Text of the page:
Welcome to our latest round-up of recent employment law developments and what they mean for you.
We look at a recent case which explores the question of whether protection under the Equality Act 2010 extends to gender fluid or non-binary individuals and consider the measures employers need to put in place to ensure no individual is subjected to discrimination as a result of their gender identity.
Do paranoid delusions amount to a disability? We report on a recent case which explores this question and consider what employers can do to assist those with mental health issues.
Public Sector Exit Payments: we provide an overview of the introduction of the cap on public sector exit payments and the impact that this will have on employers.
New Coronavirus Job Retention Scheme: we consider the extension of ‘furlough’ and what this means for employers.
Yes, said the Employment Tribunal in the recent case of Taylor v Jaguar Land Rover Ltd; individuals who identify as gender fluid, or non-binary, are protected under the Equality Act 2010 by virtue of having a protected characteristic.
Until now, a person with the protected characteristic of gender reassignment had to be going through, proposing to go through, or indeed have gone through, a formal gender reassignment process “for the purpose of reassigning the person’s sex”. Whilst this could be through medical or non-medical treatment, it was generally accepted that the gender reassignment had to be permanent and long-standing.
Being gender fluid, or non-binary, means that a person does not ascribe to either gender, or binary of gender (male or female), on a permanent basis. The Tribunal therefore had to consider whether a person who just identified as gender fluid, and was not going through a formal process of changing sex, should be able to claim a protected characteristic under the Equality Act 2010.
Facts of the Case
Ms Taylor worked as an engineer at Jaguar Land Rover for almost 20 years. In 2017, having previously presented as male, she began identifying as gender fluid and wearing women’s clothes to work.
She started suffering insults from her work colleagues and was the subject of abusive jokes. She also encountered difficulties with accessing appropriate toilet facilities in the workplace. When she raised these issues with management, she claimed to have received little support. As a result, she resigned and brought a claim in the Tribunal for harassment, direct discrimination and victimisation because of gender reassignment and sexual orientation, alongside a claim for constructive unfair dismissal.
The Tribunal was unanimous in its decision that Ms Taylor had the protected characteristics of gender reassignment, acknowledging in its ruling that gender is a “spectrum”.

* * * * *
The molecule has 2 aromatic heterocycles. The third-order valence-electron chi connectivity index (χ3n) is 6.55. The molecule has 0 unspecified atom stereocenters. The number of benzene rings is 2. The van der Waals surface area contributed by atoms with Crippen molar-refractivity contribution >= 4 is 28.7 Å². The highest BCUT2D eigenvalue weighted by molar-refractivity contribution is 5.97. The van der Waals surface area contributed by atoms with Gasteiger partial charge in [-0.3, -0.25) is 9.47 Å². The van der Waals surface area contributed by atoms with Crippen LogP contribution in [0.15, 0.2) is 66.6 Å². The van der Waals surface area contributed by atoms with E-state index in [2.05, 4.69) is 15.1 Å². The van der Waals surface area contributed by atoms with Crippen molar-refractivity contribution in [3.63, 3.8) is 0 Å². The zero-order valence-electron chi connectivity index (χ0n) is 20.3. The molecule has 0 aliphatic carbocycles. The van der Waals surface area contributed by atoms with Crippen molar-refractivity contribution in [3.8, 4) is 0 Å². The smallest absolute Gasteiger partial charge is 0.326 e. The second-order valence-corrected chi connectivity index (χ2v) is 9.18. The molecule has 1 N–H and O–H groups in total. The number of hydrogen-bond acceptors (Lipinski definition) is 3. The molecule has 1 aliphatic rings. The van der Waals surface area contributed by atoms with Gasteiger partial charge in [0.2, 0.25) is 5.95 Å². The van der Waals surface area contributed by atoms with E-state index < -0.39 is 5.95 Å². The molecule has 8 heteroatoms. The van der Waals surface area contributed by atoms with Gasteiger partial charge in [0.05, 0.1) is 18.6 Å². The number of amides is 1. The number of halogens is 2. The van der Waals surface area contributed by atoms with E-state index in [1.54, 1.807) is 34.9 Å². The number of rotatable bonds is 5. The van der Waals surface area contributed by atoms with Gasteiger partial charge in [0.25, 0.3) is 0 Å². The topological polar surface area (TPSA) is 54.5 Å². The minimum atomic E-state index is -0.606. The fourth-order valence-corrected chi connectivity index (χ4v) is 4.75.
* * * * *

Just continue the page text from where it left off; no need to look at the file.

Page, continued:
As a result, the Tribunal found that Ms Taylor had suffered direct discrimination, victimisation and harassment as a result of gender reassignment. She was also found to have been constructively unfairly dismissed.
Jaguar Land Rover agreed to pay Ms Taylor compensation of £180,000 and committed to a number of positive steps, recommended by Ms Taylor, to avoid a recurrence of the situation. The Executive Director of HR also issued her with an official apology.
Actions for Employers
The outcome reflects a broadening approach to viewing a person’s gender identity and it also reminds us that equality legislation is not set in stone.
Individuals may now identify as, amongst others, gender fluid, non-binary, trans, transgender (man or woman), gender variant, agender or gender queer. It is therefore important that employers familiarise themselves with the range of gender identities and are sensitive to the preferences of each individual within their organisation.
Jaguar Land Rover was heavily criticised, and penalised, by the Tribunal for the “egregious way” in which Ms Taylor was treated. As such, where an employee identifies as a different gender it is vitally important to take time to understand their individual situation and steps that can be taken to support them in the workplace.
In terms of the wider workforce, employers should implement measures to demonstrate best practice and ensure no person is subject to discrimination as a result of their gender identity. This could include:
- Appointing a Diversity and Inclusion Champion (as Jaguar Land Rover was ordered to do by the Tribunal);
- Running awareness training for managers and staff;
- Inviting employees to state their preferred pronoun on their email signatures;
- Reviewing employment contracts and policies to ensure gender-neutral language is used;
- Ensuring a robust diversity and inclusion policy, or gender equality policy, is in place and anti-bullying policies are fit for purpose;
Reviewing workplace facilities to ensure that, where appropriate, they are gender-neutral and accessible to all.
No, confirmed the Employment Appeal Tribunal in the case of Sullivan v Bury Street Capital Ltd; an employee who suffered from paranoid delusions that affected his time-keeping, attendance and record-keeping did not have a disability for the purposes of the Equality Act 2010 as his delusions, and therefore the impact on his ability to carry out daily activities, were temporary and intermittent.